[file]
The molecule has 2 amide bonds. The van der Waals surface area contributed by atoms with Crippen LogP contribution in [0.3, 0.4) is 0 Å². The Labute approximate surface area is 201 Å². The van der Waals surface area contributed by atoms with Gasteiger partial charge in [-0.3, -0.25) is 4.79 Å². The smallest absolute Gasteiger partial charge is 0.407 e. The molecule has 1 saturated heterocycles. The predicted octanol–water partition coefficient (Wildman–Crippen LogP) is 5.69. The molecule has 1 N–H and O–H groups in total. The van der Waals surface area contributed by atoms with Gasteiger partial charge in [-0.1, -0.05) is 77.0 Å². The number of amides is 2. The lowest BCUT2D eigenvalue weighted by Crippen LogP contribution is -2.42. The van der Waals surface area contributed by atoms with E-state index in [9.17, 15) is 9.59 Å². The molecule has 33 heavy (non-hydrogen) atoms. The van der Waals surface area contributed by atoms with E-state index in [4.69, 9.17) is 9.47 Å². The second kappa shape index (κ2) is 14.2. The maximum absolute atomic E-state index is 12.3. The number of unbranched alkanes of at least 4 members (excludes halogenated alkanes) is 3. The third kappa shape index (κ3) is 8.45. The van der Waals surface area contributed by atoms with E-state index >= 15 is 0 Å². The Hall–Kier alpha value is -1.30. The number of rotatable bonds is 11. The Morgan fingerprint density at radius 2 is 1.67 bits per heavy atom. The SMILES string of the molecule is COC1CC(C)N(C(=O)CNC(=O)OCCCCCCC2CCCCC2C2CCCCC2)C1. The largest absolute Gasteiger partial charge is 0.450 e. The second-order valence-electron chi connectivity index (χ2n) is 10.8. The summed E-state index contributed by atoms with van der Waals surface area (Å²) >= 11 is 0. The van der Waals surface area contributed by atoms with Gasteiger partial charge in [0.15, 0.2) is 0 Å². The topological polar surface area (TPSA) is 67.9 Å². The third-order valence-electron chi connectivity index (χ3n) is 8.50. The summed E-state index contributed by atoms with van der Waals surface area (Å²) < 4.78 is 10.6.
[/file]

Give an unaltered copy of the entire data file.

The molecule has 2 amide bonds. The van der Waals surface area contributed by atoms with Crippen LogP contribution in [0.3, 0.4) is 0 Å². The Labute approximate surface area is 201 Å². The van der Waals surface area contributed by atoms with Gasteiger partial charge in [-0.3, -0.25) is 4.79 Å². The smallest absolute Gasteiger partial charge is 0.407 e. The molecule has 1 saturated heterocycles. The predicted octanol–water partition coefficient (Wildman–Crippen LogP) is 5.69. The molecule has 1 N–H and O–H groups in total. The van der Waals surface area contributed by atoms with Gasteiger partial charge in [-0.1, -0.05) is 77.0 Å². The number of amides is 2. The lowest BCUT2D eigenvalue weighted by Crippen LogP contribution is -2.42. The van der Waals surface area contributed by atoms with E-state index in [9.17, 15) is 9.59 Å². The molecule has 33 heavy (non-hydrogen) atoms. The van der Waals surface area contributed by atoms with E-state index in [4.69, 9.17) is 9.47 Å². The second kappa shape index (κ2) is 14.2. The maximum absolute atomic E-state index is 12.3. The number of unbranched alkanes of at least 4 members (excludes halogenated alkanes) is 3. The third kappa shape index (κ3) is 8.45. The van der Waals surface area contributed by atoms with E-state index >= 15 is 0 Å². The Hall–Kier alpha value is -1.30. The number of rotatable bonds is 11. The Morgan fingerprint density at radius 2 is 1.67 bits per heavy atom. The SMILES string of the molecule is COC1CC(C)N(C(=O)CNC(=O)OCCCCCCC2CCCCC2C2CCCCC2)C1. The largest absolute Gasteiger partial charge is 0.450 e. The second-order valence-electron chi connectivity index (χ2n) is 10.8. The summed E-state index contributed by atoms with van der Waals surface area (Å²) >= 11 is 0. The van der Waals surface area contributed by atoms with Gasteiger partial charge in [0.15, 0.2) is 0 Å². The topological polar surface area (TPSA) is 67.9 Å². The third-order valence-electron chi connectivity index (χ3n) is 8.50. The summed E-state index contributed by atoms with van der Waals surface area (Å²) < 4.78 is 10.6.